Even the Washington press is beginning to realize how liberal, um, progressive Richard Nixon's domestic policies were. I wonder if it will take them 30 years to admit that George Bush is cut from much the same cloth coat.
George Will has reviewed Brink Lindsey's book, The Age Of Abundance in The Times. I haven't read it yet (the book, that is), but I like Mr. Wills's conclusion.
Lindsey rightly says that “today’s typical red-state conservative is
considerably bluer on race relations, the role of women and sexual
morality than his predecessor of a generation ago.” And “the typical
blue state liberal is considerably redder than his predecessor when it
comes to the importance of markets to economic growth, the virtues of
the two-parent family and the morality of American geopolitical power.”
In “the bell curve of ideological allegiance,” the large bulging center
has settled, for now, on an “implicit libertarian synthesis, one which
reaffirms the core disciplines that underlie and sustain the modern
lifestyle while making much greater allowances for variations within
that lifestyle.” If so, material abundance has been, on balance , good
for us, and Lindsey’s measured cheerfulness is, like his scintillating
A point that we who labor on the margins of political opinion would be wise to consider.
Momentum for tearing down the I-190 along the waterfront continues to gather, but its proponents are ignoring the economic importance of the highway to the entire Western New York region.
We also visited the Riverfront neighborhood [in Milwaukee] near the former Park East
Freeway, an elevated highway much like the Buffalo Skyway, which was
removed and replaced with a surface boulevard. Since its removal,
property values have climbed and mixed-use projects are common. Current
Mayor Tom Barrett met with us and assigned two of the city’s economic
development specialists to showcase the development of neighborhoods,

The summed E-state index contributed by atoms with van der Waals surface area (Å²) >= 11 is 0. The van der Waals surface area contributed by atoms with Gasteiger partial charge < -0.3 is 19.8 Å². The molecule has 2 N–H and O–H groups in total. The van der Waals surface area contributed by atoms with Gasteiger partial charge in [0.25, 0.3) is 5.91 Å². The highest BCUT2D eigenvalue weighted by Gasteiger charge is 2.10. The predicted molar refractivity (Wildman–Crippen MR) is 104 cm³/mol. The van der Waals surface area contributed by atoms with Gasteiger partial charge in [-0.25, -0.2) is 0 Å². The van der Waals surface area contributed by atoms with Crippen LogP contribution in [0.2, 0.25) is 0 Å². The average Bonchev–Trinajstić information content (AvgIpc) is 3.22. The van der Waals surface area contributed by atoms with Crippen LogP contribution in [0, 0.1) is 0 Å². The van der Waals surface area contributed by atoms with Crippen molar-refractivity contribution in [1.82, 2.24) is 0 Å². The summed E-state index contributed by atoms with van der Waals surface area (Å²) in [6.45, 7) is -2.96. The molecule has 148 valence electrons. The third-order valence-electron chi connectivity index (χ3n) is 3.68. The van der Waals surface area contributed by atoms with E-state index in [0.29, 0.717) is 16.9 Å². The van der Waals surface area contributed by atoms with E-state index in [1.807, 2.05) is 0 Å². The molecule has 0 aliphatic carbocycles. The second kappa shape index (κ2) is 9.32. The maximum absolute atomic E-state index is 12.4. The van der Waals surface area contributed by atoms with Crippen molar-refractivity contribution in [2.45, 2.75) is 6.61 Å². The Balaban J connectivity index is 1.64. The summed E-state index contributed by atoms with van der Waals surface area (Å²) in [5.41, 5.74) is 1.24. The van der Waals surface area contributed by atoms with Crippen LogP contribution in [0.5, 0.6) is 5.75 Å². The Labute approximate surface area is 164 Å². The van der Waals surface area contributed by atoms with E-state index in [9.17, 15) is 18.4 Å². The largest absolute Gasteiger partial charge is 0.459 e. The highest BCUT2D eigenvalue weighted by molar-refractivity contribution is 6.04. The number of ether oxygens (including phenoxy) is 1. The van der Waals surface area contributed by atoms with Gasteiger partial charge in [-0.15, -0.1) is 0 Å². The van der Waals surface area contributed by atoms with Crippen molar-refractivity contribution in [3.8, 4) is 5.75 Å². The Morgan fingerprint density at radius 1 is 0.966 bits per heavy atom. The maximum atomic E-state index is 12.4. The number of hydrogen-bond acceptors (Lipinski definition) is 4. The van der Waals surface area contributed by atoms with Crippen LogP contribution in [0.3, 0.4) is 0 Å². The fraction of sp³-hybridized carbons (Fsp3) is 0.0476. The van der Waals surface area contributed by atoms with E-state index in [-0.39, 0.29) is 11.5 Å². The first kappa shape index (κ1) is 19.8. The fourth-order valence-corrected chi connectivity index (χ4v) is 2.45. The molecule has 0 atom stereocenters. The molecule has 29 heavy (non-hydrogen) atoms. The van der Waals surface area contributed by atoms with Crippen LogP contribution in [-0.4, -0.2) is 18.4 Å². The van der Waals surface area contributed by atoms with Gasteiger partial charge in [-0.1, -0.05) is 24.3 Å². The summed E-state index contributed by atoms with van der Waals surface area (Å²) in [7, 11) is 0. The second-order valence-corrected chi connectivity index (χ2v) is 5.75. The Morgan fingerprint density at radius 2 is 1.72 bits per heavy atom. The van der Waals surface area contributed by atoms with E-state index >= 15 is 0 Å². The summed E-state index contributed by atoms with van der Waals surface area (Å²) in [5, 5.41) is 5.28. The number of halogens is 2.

housing initiatives and business strips.
Look, I think the 190 is a monstrosity, too, and I've little doubt that its removal would be a boon to the neighborhoods it passes through. But we can't simply place a lovely boulevard there and expect it to handle the traffic currently coming into and leaving downtown. Milwaukee had the luxury of an interstate highway very close to the one torn down, I-94/I-43. We don't.
50,000 people work downtown and presumably we'd like to see that number grow, but I've yet to hear any solid plans to provide an alternate route into downtown from the south once Route 5 is converted into a parkway and the Skyway Bridge has been torn down. And now, the new urbanists are proposing another monumental bottleneck for traffic coming from the north as well. Do they expect everyone to take the Kensington?
The most vocal advocates for tearing down expressways don't really care about the problems of suburban commuters. They want to imagine that they'll either move into the city, take public transport or simply put up with a leisurely one-hour morning commute into the city on a stop-and-go boulevard. They're wrong on all counts.
At a time when it appears that downtown Buffalo is beginning to redevelop, it seems foolish to cut off easy access to it. This isn't very "regional" thinking.
Let's not also forget that the Peace Bridge is one of the most important border-crossing points in North America. And ironically enough, its primary access is via the 190 -- the very stretch that would be replaced by the lovely boulevard. Trade with Canada is still one of our great future economic development hopes here.
For years now, the advocates for a new Peace Bridge (who are by and large the same people who want to tear down the 190) have been justifying it for just that economic development potential. Well, force a few tens of thousands of trucks each year to travel through choked city streets for an extra hour to get to New York or Pittsburgh and see what happens. Or better yet, make them head north to the 290, east to the 90 and then back south for 10 miles and we won't even need the old Peace Bridge.
Maybe we could steer them onto the 198? Oh, that's right -- we're going to make that into a parkway, too.